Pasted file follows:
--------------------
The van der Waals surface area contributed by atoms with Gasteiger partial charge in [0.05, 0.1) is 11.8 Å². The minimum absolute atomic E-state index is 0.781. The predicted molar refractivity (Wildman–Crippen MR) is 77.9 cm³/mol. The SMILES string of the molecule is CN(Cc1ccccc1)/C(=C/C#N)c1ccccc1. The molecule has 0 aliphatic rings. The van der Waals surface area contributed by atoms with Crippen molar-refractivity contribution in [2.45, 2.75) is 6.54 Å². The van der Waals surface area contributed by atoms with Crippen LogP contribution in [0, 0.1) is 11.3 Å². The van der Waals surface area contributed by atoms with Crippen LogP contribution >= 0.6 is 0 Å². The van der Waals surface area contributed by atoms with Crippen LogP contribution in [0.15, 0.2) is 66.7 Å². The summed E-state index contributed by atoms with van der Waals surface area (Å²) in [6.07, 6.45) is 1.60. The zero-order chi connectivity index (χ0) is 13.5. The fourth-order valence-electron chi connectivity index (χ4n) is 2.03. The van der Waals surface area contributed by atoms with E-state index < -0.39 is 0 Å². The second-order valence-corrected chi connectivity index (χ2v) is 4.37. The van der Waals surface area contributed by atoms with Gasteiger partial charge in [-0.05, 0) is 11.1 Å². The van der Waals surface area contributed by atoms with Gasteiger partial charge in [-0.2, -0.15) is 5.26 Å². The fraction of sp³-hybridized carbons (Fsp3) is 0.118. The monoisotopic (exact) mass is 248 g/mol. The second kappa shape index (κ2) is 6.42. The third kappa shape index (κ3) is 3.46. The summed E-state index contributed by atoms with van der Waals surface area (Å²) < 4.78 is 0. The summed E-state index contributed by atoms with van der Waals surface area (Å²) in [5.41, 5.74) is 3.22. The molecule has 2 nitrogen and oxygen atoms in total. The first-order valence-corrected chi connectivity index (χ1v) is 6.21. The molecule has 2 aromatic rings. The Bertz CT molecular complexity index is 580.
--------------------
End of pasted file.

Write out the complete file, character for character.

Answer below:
The van der Waals surface area contributed by atoms with Gasteiger partial charge in [0.05, 0.1) is 11.8 Å². The minimum absolute atomic E-state index is 0.781. The predicted molar refractivity (Wildman–Crippen MR) is 77.9 cm³/mol. The SMILES string of the molecule is CN(Cc1ccccc1)/C(=C/C#N)c1ccccc1. The molecule has 0 aliphatic rings. The van der Waals surface area contributed by atoms with Crippen molar-refractivity contribution in [2.45, 2.75) is 6.54 Å². The van der Waals surface area contributed by atoms with Crippen LogP contribution in [0, 0.1) is 11.3 Å². The van der Waals surface area contributed by atoms with Crippen LogP contribution >= 0.6 is 0 Å². The van der Waals surface area contributed by atoms with Crippen LogP contribution in [0.15, 0.2) is 66.7 Å². The summed E-state index contributed by atoms with van der Waals surface area (Å²) in [6.07, 6.45) is 1.60. The zero-order chi connectivity index (χ0) is 13.5. The fourth-order valence-electron chi connectivity index (χ4n) is 2.03. The van der Waals surface area contributed by atoms with E-state index < -0.39 is 0 Å². The second-order valence-corrected chi connectivity index (χ2v) is 4.37. The van der Waals surface area contributed by atoms with Gasteiger partial charge in [-0.05, 0) is 11.1 Å². The van der Waals surface area contributed by atoms with Gasteiger partial charge in [-0.2, -0.15) is 5.26 Å². The fraction of sp³-hybridized carbons (Fsp3) is 0.118. The monoisotopic (exact) mass is 248 g/mol. The second kappa shape index (κ2) is 6.42. The third kappa shape index (κ3) is 3.46. The summed E-state index contributed by atoms with van der Waals surface area (Å²) < 4.78 is 0. The summed E-state index contributed by atoms with van der Waals surface area (Å²) in [5.41, 5.74) is 3.22. The molecule has 2 nitrogen and oxygen atoms in total. The first-order valence-corrected chi connectivity index (χ1v) is 6.21. The molecule has 2 aromatic rings. The Bertz CT molecular complexity index is 580.